Objectives: The optimal treatment for recurrent non–small cell lung cancer (NSCLC) has not been standardized. In this prospective cohort study, we evaluated post-recurrence survival (PRS) after treatment of recurrent NSCLC and identified prognostic factors after recurrence. Methods: This multicenter prospective cohort study was conducted in 14 hospitals. The inclusion criteria for this study were patients with recurrence after radical resection for NSCLC. Information about the patient characteristics at recurrence, tumor-related variables, primary surgery, and treatment for recurrence was collected. After registration, follow-up data, such as treatment and survival outcomes, were obtained every 3 months. Results: From 2010 to 2015, 505 cases were enrolled, and 495 cases were analyzed. As initial treatment for recurrence, 263 patients (53%) received chemotherapy, 46 (9%) received chemoradiotherapy, 98 (20%) had definitive radiotherapy, 14 (3%) received palliative radiotherapy, and 31 (6%) underwent surgical resection. The remaining 43 patients (9%) received supportive care. The median PRS and 5-year survival rates for all cases were 30 months and 31.9%, respectively. The median PRS according to the initial treatment was as follows: supportive care, 8 months; palliative radiotherapy, 16 months; definitive radiotherapy, 30 months; chemotherapy, 31 months; chemoradiotherapy, 35 months; and surgery, not reached. A multivariate analysis showed that the age, gender, performance status, histology presence of symptoms, duration from primary surgery to recurrence, and number of recurrent foci were independent prognostic factors for PRS. Conclusions: The PRS of patients with recurrent NSCLC was different depending on the patient's background characteristics and initial treatment for recurrence.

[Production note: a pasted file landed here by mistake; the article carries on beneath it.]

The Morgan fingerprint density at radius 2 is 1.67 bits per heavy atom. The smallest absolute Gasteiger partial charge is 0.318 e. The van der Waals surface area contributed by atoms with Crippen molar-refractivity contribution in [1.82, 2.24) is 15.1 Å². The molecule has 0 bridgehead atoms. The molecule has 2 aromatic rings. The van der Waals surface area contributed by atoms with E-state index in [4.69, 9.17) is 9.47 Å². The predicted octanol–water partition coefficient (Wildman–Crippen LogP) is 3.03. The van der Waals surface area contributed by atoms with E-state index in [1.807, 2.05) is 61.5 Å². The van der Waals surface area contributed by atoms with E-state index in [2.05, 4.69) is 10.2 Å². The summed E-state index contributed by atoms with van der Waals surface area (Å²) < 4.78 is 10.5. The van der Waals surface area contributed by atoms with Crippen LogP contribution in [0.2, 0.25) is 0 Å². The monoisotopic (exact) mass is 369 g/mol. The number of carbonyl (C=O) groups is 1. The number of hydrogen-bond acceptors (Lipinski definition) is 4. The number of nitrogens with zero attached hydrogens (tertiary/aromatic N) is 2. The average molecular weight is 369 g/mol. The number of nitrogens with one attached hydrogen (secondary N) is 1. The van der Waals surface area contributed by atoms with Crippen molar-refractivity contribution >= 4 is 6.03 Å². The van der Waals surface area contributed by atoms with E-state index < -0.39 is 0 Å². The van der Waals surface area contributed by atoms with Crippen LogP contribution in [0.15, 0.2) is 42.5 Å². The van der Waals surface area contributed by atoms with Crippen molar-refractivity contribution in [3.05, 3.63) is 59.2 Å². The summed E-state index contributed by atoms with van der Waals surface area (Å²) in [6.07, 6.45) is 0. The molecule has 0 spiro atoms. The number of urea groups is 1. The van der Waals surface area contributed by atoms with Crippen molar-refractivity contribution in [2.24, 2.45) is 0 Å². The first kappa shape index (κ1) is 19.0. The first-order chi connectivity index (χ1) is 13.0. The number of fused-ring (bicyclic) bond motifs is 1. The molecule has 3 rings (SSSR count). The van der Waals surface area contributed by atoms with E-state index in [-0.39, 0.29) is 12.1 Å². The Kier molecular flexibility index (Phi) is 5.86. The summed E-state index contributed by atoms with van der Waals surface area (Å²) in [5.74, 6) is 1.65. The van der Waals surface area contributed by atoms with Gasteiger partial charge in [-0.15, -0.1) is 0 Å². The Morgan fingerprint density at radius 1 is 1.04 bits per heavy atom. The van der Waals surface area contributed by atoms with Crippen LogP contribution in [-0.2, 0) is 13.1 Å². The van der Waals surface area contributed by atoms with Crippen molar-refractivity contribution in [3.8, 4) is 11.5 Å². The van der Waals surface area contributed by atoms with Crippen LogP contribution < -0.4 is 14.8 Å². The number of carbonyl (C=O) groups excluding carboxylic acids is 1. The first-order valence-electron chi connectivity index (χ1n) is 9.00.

All Science Journal Classification (ASJC) codes
- Cardiology and Cardiovascular Medicine
- Pulmonary and Respiratory Medicine